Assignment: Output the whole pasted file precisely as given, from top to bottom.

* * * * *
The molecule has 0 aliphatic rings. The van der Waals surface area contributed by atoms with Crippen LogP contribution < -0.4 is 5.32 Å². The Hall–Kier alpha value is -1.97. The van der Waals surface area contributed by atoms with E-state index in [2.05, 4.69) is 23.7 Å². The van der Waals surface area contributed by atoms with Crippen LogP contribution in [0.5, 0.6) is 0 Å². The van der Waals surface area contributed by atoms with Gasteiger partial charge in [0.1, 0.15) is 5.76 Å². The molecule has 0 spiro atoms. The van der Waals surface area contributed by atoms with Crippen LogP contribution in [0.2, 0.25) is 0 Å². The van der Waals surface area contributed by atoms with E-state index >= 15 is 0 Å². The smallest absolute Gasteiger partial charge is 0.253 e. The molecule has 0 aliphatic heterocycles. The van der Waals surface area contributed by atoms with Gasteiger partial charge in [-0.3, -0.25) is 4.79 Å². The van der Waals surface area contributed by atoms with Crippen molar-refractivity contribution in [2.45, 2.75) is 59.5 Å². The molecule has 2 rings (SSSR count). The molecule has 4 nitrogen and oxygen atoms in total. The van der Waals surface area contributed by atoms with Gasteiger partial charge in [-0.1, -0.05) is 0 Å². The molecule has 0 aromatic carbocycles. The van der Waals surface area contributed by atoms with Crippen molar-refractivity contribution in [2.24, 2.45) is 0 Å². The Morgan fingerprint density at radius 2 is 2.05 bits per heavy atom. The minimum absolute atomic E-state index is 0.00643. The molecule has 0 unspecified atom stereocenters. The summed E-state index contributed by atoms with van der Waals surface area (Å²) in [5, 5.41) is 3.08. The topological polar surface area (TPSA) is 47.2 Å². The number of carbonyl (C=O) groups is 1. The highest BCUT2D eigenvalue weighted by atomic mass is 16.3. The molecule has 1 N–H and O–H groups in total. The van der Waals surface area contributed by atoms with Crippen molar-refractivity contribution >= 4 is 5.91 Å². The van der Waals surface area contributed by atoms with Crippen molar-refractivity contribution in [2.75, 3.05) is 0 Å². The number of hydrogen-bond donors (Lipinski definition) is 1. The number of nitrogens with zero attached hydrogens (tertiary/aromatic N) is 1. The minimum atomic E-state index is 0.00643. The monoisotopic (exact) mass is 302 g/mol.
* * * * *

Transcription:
The molecule has 0 aliphatic rings. The van der Waals surface area contributed by atoms with Crippen LogP contribution < -0.4 is 5.32 Å². The Hall–Kier alpha value is -1.97. The van der Waals surface area contributed by atoms with E-state index in [2.05, 4.69) is 23.7 Å². The van der Waals surface area contributed by atoms with Crippen LogP contribution in [0.5, 0.6) is 0 Å². The van der Waals surface area contributed by atoms with Gasteiger partial charge in [0.1, 0.15) is 5.76 Å². The molecule has 0 spiro atoms. The van der Waals surface area contributed by atoms with Crippen LogP contribution in [0.2, 0.25) is 0 Å². The van der Waals surface area contributed by atoms with E-state index >= 15 is 0 Å². The smallest absolute Gasteiger partial charge is 0.253 e. The molecule has 0 aliphatic heterocycles. The van der Waals surface area contributed by atoms with Gasteiger partial charge in [-0.3, -0.25) is 4.79 Å². The van der Waals surface area contributed by atoms with Crippen molar-refractivity contribution in [2.45, 2.75) is 59.5 Å². The molecule has 2 rings (SSSR count). The molecule has 4 nitrogen and oxygen atoms in total. The van der Waals surface area contributed by atoms with Gasteiger partial charge in [-0.1, -0.05) is 0 Å². The molecule has 0 aromatic carbocycles. The van der Waals surface area contributed by atoms with Crippen molar-refractivity contribution in [2.24, 2.45) is 0 Å². The Morgan fingerprint density at radius 2 is 2.05 bits per heavy atom. The minimum absolute atomic E-state index is 0.00643. The molecule has 0 unspecified atom stereocenters. The summed E-state index contributed by atoms with van der Waals surface area (Å²) in [5, 5.41) is 3.08. The topological polar surface area (TPSA) is 47.2 Å². The number of carbonyl (C=O) groups is 1. The highest BCUT2D eigenvalue weighted by atomic mass is 16.3. The molecule has 1 N–H and O–H groups in total. The van der Waals surface area contributed by atoms with Crippen molar-refractivity contribution >= 4 is 5.91 Å². The van der Waals surface area contributed by atoms with Crippen molar-refractivity contribution in [2.75, 3.05) is 0 Å². The number of hydrogen-bond donors (Lipinski definition) is 1. The number of nitrogens with zero attached hydrogens (tertiary/aromatic N) is 1. The minimum atomic E-state index is 0.00643. The monoisotopic (exact) mass is 302 g/mol.